Ahh, the glamor of Hollywood, the excitement of film-making... Unless the movie crew has filled up your street and you just want to get home! It happened in my neighborhood (again). Here's a report. San Diego might not be known as a hotbed of film production, but one day the one block street leading to my house once again filled with movie-making trucks, equipment, people and even actors who aren't people.
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  • AnnMarie Garcia and Edward James Olmos

    The Vital Aging Conference provided valuable resources for Boomers and Seniors, and brought a visitor to inspire us.

    Actor Edward James Olmos is a vitally aging Boomer, so I enjoyed his inspiring keynote at "Vital Aging Conference: Caring for Yourself and Others" held in San Diego in 2007. The event featured information on important health concerns for older adults and family caregivers on topics, such as diabetes, nutrition, fitness, legal issues, and stress management.

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  • Your home has equity

    A home equity line of credit is popular, but is it smart? Learn how to get the cash you need while keeping your home and finances safe and sound.

    A Home Equity Line of Credit, or HELOC (pronounced hee-lock) as it is called in my industry, has become as common as SUVs and Starbucks. If you don't have one, I bet you know someone who does. People use HELOCs as an easy way to get lots of cash.
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  • Alzheimer's disease is a progressive degenerative brain disorder that gradually diminishes a person's memory and ability to learn, reason, make judgments, carry out daily activities, and even communicate. People with Alzheimer's or related dementias have more difficulty expressing emotions, and can also have trouble understanding others.

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  • Sometimes it takes a while for children to warm up to new stepparents.

    Q: I'm a newly married stepmom. I have to admit, my husband and I jumped into this pretty quickly, only knowing each other a little under a year before getting married. Our marriage is solid, but his children are just not warming up to me. I knew it would take time, but we just don't seem to be making any progress. Help!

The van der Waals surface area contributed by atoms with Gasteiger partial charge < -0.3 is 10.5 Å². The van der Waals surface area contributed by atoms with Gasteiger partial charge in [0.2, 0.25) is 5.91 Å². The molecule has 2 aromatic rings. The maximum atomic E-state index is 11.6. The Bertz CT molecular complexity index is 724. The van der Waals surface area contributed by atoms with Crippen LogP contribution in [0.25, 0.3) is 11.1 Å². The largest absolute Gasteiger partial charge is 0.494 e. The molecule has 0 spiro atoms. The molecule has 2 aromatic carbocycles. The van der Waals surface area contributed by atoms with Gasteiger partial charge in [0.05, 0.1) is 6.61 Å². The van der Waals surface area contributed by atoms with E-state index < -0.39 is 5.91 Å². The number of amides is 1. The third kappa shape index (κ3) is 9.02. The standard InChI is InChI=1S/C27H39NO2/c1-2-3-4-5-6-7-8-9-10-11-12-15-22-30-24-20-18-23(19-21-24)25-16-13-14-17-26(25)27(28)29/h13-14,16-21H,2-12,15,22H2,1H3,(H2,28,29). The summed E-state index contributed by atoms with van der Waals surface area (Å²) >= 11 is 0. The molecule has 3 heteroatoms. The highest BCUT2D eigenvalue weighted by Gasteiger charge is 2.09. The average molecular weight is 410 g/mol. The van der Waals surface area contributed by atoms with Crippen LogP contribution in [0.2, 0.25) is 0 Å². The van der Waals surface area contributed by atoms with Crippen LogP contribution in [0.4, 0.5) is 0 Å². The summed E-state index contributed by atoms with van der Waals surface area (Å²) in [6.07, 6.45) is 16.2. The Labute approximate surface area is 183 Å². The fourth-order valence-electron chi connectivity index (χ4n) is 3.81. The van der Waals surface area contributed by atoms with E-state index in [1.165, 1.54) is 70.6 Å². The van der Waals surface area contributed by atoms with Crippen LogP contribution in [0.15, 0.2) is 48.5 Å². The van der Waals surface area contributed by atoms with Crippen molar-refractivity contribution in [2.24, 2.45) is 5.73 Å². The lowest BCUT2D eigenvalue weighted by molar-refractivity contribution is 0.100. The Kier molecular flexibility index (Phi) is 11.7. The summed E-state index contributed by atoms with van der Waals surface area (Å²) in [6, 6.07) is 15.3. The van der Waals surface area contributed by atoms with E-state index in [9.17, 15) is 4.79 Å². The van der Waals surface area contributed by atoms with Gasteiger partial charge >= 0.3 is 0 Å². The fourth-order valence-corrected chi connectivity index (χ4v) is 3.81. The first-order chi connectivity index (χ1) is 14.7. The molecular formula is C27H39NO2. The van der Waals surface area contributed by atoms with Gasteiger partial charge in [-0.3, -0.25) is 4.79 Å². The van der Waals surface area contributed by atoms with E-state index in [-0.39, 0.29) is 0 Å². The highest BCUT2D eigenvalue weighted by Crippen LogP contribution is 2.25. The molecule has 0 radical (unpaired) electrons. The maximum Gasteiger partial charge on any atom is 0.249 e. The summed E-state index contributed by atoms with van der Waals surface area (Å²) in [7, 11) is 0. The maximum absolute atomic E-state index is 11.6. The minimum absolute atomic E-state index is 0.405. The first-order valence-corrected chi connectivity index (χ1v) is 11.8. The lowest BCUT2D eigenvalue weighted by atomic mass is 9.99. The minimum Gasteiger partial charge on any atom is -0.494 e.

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  • Marilee Driscoll

    Long-term care insurance determines how well you'll be taken care of when you can't take care of yourself.

    Long-term care insurance is potentially one of the most important purchases you'll ever make. It likely determines how well you'll be taken care of when you can no longer care for yourself.

    There are lots of decisions to make -- and they need to be informed decisions. Tempting as it is to think you'll never be in the position to need long-term care, you risk literally everything if you hide from this issue.

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  • Try these wonderful ways for grandparents to spend terrific time with grandkids.

    "What do you wanna do? I dunno -- what do you wanna do?" These words are all too familiar between grandparents and grandkids looking to spend time together. The goal is to really spend time together: talking, relating, sharing unique life adventures. After all, grandparents have so much wisdom to offer. And kids, well, grandparents never experienced being a kid in this millennium, so the youger generation has something to share, too. If you're in San Diego or Southern California, try these fun ideas. If you're somewhere else, look for similar opportunities in your town (or come visit San Diego).

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  • Flying is often unpleasant and frequently inefficient. Can traveling -- and working -- in a motor home be better?

    To begin at the end, I now have an RV, a motor home that gives me an office on wheels, a meeting place for customers, a way to avoid the hassles of flying and dirty hotel rooms. And yes, it's a home on wheels. (In fact, it's my second motor home / mobile office.)
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  • Older adults and those in the hospital are at increased risk for deep vein thrombosis (DVT).

    Every year, approximately 2 million Americans are affected by deep vein thrombosis (DVT), a blood clot in the thigh or leg. Approximately 600,000 experience pulmonary embolism (PE). For up to 200,000 of those with PE, the blood clot in the lung proves fatal -- almost twice as many deaths per year as AIDS, breast cancer, and highway fatalities combined.

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  • Stephen F. Barnes

    Living longer, healthier lives, Boomers are rejecting their parents' version of retirement -- and changing their future in the process.

    Like every other phase in their lives, Boomers are busy redefining retirement -- "busy" being the key word.

    San Diego State University professor Dr. Stephen Barnes, a specialist in adult learning and Boomer issues, discusses some of the many choices Boomers are facing, the effect these are having on the workplace, and the future world Boomers are inventing for themselves.